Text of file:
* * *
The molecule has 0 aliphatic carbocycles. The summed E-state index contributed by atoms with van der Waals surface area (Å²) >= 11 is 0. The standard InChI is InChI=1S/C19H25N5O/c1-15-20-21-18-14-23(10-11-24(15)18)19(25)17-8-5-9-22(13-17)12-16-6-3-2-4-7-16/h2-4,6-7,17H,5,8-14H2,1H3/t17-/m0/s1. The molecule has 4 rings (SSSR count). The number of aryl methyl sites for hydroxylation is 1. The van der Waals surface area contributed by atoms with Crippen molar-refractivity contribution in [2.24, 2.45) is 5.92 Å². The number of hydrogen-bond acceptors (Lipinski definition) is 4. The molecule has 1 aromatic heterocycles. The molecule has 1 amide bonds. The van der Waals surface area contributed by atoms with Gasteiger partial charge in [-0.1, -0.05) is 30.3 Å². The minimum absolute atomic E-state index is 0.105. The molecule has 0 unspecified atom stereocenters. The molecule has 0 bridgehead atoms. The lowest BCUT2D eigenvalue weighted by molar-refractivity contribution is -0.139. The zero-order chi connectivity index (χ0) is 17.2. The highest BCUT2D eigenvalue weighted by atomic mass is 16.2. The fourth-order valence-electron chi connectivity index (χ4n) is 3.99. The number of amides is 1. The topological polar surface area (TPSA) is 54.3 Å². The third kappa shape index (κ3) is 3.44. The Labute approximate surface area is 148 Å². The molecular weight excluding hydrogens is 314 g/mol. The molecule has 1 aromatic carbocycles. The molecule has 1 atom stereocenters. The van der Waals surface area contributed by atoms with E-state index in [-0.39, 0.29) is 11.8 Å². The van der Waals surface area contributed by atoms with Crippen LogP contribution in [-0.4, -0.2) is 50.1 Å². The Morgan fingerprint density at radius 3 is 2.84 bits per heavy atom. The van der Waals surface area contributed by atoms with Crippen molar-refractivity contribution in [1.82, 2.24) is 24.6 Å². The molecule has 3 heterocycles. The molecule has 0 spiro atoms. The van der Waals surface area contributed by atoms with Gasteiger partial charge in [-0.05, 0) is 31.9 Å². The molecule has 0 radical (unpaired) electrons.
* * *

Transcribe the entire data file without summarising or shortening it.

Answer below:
The molecule has 0 aliphatic carbocycles. The summed E-state index contributed by atoms with van der Waals surface area (Å²) >= 11 is 0. The standard InChI is InChI=1S/C19H25N5O/c1-15-20-21-18-14-23(10-11-24(15)18)19(25)17-8-5-9-22(13-17)12-16-6-3-2-4-7-16/h2-4,6-7,17H,5,8-14H2,1H3/t17-/m0/s1. The molecule has 4 rings (SSSR count). The number of aryl methyl sites for hydroxylation is 1. The van der Waals surface area contributed by atoms with Crippen molar-refractivity contribution in [2.24, 2.45) is 5.92 Å². The number of hydrogen-bond acceptors (Lipinski definition) is 4. The molecule has 1 aromatic heterocycles. The molecule has 1 amide bonds. The van der Waals surface area contributed by atoms with Gasteiger partial charge in [-0.1, -0.05) is 30.3 Å². The minimum absolute atomic E-state index is 0.105. The molecule has 0 unspecified atom stereocenters. The molecule has 0 bridgehead atoms. The lowest BCUT2D eigenvalue weighted by molar-refractivity contribution is -0.139. The zero-order chi connectivity index (χ0) is 17.2. The highest BCUT2D eigenvalue weighted by atomic mass is 16.2. The fourth-order valence-electron chi connectivity index (χ4n) is 3.99. The number of amides is 1. The topological polar surface area (TPSA) is 54.3 Å². The third kappa shape index (κ3) is 3.44. The Labute approximate surface area is 148 Å². The molecular weight excluding hydrogens is 314 g/mol. The molecule has 1 aromatic carbocycles. The molecule has 1 atom stereocenters. The van der Waals surface area contributed by atoms with E-state index in [-0.39, 0.29) is 11.8 Å². The van der Waals surface area contributed by atoms with Crippen LogP contribution in [-0.4, -0.2) is 50.1 Å². The Morgan fingerprint density at radius 3 is 2.84 bits per heavy atom. The van der Waals surface area contributed by atoms with Crippen molar-refractivity contribution in [1.82, 2.24) is 24.6 Å². The molecule has 3 heterocycles. The molecule has 0 spiro atoms. The van der Waals surface area contributed by atoms with Gasteiger partial charge in [-0.05, 0) is 31.9 Å². The molecule has 0 radical (unpaired) electrons.